Preventing malnutrition in later life

Talking malnutrition in Parliament

Dianne Jeffrey and Baroness Sally Greengross at the MTF Parliamentary reception
Dianne Jeffrey ( far left and speaking) and Baroness Sally Greengross (left and sitting) at the MTF Parliamentary reception. Photograph: Alex Rumford

The Malnutrition Task Force recently hosted an event in Parliament. In this blog, our chair Dianne Jeffrey discusses the event and reflects back on the key issues surrounding malnutrition that were covered in the speeches.   

Earlier this month, I was honoured to be part of a great Parliamentary reception hosted by the Malnutrition Task Force.

This event was put on to raise awareness of the scourge of malnutrition in older people. It also gave us the opportunity to showcase the achievements of the Task Force’s Malnutrition Prevention Programme and celebrate NHS England’s new nutrition and hydration commissioning guidance.

We had an excellent attendance from numerous professionals and parliamentarians interested in the issue, and there were plenty of opportunities for everyone to mingle and exchange ideas.

Alongside myself, we heard from two speakers. Baroness Sally Greengross, our sponsor for the event and a dedicated, passionate supporter of older people, and Dr. Charles Alessi, a GP and Senior Advisor at Public Health England, both talked about their professional experiences of dealing with malnutrition in older people.

In our talks, all three of us reflected on the stark realities of the situation today.

The scale of malnutrition

In the UK, over one million older people are malnourished or at real risk of becoming so.

Malnutrition is a hDr. Charles Alessiugely serious but all too often hidden problem. As Dr. Alessi (right) poignantly highlighted in his talk, more than a third of older people are already malnourished or at risk by the time they reach a hospital or care home.

It’s in everyone’s interest to combat malnutrition, with costs for treating it running into billions of pounds.

However, although the financial case is shocking, it’s the human cost that cannot be ignored. Those who are malnourished are more likely to go into hospital and need longer to recover from illness or injury.

When it comes to causes, there are countless reasons why an older person may not be eating sufficiently.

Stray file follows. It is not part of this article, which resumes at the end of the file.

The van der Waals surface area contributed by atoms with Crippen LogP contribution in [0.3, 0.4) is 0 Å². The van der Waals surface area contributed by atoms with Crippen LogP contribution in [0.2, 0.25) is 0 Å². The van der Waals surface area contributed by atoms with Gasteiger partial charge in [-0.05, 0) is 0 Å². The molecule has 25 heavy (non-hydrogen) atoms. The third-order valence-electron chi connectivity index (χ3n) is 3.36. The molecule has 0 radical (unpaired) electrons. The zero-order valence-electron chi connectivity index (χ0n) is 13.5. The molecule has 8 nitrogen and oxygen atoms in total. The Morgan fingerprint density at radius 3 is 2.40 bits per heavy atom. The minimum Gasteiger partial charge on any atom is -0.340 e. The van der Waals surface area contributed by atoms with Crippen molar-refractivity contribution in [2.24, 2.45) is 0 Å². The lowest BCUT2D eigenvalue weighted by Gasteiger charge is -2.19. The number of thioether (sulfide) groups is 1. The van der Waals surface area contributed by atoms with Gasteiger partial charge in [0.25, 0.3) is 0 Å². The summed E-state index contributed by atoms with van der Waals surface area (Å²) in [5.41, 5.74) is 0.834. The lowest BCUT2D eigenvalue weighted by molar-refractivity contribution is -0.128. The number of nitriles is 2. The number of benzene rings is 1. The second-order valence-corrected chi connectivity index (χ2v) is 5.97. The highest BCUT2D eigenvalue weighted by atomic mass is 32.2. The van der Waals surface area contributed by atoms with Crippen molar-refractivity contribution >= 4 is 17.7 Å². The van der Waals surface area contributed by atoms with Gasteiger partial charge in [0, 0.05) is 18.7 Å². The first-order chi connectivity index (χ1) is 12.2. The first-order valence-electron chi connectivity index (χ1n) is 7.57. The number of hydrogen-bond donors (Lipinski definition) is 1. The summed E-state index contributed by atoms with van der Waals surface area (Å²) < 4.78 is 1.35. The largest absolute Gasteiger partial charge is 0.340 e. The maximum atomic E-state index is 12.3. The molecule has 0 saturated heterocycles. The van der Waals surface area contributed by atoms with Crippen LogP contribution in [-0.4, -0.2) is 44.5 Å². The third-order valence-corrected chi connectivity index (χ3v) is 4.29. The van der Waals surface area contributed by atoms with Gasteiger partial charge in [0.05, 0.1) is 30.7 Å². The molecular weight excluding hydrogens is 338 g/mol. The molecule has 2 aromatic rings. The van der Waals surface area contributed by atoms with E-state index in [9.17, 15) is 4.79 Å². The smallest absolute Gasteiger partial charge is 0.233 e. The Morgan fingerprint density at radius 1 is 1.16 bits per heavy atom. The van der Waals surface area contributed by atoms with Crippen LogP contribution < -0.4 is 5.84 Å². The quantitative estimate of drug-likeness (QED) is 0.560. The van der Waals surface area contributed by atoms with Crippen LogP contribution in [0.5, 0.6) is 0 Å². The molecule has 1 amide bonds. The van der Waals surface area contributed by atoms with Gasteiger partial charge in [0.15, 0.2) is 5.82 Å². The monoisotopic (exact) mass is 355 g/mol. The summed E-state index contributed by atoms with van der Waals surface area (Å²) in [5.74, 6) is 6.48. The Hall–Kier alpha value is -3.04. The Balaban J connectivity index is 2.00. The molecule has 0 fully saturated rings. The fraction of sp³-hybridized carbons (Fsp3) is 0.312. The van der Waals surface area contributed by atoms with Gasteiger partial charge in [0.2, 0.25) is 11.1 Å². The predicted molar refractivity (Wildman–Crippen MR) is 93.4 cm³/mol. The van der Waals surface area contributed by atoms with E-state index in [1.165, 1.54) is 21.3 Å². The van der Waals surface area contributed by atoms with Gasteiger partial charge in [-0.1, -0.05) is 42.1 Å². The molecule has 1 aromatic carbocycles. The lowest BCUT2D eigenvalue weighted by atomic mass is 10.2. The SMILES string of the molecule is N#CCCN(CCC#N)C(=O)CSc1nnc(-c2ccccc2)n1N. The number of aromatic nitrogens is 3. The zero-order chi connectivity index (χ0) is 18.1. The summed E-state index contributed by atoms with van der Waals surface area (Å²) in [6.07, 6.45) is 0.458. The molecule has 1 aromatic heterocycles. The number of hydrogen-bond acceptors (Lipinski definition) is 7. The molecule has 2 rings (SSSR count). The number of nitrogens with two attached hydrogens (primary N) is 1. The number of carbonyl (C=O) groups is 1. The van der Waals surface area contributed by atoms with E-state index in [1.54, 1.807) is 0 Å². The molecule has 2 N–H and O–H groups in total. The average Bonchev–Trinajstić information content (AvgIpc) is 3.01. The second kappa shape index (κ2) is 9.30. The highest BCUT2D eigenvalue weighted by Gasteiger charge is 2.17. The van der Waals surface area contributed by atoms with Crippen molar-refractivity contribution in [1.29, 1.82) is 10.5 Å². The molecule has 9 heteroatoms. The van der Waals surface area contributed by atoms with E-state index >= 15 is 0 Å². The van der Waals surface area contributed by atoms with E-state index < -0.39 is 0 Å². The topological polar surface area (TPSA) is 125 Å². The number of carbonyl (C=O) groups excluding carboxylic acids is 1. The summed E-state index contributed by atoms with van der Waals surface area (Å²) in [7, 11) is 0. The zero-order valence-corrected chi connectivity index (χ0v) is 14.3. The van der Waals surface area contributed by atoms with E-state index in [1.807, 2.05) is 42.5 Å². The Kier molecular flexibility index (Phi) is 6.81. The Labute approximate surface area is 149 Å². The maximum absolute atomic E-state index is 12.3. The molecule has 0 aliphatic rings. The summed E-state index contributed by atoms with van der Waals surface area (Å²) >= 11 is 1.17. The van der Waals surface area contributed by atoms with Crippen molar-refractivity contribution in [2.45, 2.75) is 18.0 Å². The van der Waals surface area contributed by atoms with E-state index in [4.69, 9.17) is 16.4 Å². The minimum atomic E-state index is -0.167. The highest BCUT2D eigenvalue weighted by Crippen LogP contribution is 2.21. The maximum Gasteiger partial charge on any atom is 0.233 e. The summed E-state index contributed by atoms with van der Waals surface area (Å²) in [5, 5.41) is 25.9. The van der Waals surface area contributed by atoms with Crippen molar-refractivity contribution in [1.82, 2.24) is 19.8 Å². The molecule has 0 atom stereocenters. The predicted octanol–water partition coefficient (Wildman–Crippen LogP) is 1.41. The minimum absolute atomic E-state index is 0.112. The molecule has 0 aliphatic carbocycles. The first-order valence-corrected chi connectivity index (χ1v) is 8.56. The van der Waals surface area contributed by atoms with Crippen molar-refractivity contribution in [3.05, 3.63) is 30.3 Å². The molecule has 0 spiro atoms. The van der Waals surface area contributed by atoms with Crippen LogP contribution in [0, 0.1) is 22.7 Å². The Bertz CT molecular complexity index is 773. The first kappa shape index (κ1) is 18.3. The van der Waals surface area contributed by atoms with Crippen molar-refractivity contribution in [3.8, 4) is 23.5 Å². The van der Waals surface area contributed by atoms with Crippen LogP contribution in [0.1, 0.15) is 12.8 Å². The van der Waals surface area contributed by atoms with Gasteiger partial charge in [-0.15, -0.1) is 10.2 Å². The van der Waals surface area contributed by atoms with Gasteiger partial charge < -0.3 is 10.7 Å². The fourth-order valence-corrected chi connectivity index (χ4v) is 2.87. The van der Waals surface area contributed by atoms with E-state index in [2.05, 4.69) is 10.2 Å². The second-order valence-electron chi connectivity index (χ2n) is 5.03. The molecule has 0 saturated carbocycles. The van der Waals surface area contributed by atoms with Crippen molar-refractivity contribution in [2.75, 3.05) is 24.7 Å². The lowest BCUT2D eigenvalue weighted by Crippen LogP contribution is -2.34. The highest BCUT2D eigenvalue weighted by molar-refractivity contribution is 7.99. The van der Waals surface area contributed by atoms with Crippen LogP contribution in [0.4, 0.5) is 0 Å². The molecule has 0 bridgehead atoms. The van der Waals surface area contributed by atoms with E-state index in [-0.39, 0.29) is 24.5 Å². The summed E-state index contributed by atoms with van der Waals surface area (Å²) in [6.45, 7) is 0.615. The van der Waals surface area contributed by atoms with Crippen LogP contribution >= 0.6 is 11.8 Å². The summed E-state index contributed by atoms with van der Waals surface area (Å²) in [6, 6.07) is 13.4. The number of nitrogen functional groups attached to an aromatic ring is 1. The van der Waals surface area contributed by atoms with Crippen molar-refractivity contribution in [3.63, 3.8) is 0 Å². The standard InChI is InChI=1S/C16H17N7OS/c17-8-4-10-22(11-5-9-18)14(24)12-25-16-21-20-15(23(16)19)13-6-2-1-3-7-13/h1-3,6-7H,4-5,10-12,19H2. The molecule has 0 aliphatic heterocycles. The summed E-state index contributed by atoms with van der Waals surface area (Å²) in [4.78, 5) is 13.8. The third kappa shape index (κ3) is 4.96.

For some it could be related to a condition. For others disability might mean it becomes harder to cook and shop.

Baroness Greengross talked about the social reasons behind malnutrition. It’s so important to remember loneliness and isolation aren’t just problems in themselves; they can cause people to lose interest and neglect food.

Dr. Alessi, drawing on his experiences from primary care, stressed that GPs must know the signs, ask questions and be proactive about the likes of checking fridges when visiting patients at risk, otherwise malnutrition will continue to go underdetected and undertreated.

Of course, the festering of malnutrition isn’t helped by the popular misconception that it’s normal to lose weight as you age.

What we are doing

Yet despite a lack of awareness, no one should doubt there isn’t much work being done across the UK to combat malnutrition.

During the event we also looked back on the Task Force’s work and the achievements of the Prevention Programme’s pilot sites.

The Programme, which was supported by the Department of Health, saw health, care and voluntary bodies coming together to tackle malnutrition in our pilot sites of Gateshead, Salford, Purbeck in Dorset, Kent and Lambeth and Southwark.

All the sites involved created innovative projects to tackle malnutrition. I would encourage everyone to read more about their work and to get in touch with them should you want to know more.

Elsewhere, the Task Force have been working with NHS England to promote their comprehensive guidance for commissioners, ‘Commissioning Excellent Nutrition and Hydration.’

This is a brilliant piece of work that puts nutrition and hydration at the heart of good health and care and is a must read for all commissioners who want to tackle malnutrition.

We all need to tackle this

Although the event saw us reflecting largely on the work of the Malnutrition Task Force, I’m heartened that we’re not alone in the field. There are many other committed individuals and organisations working tirelessly to change the lives of malnourished older people.

A good job too – we need individuals from across the country to tackle this problem and it was great to see so many of them under one roof!

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Click here to read a one page document about malnutrition in the UK today, and what professionals can do to help, that we gave out during our Parliament event.

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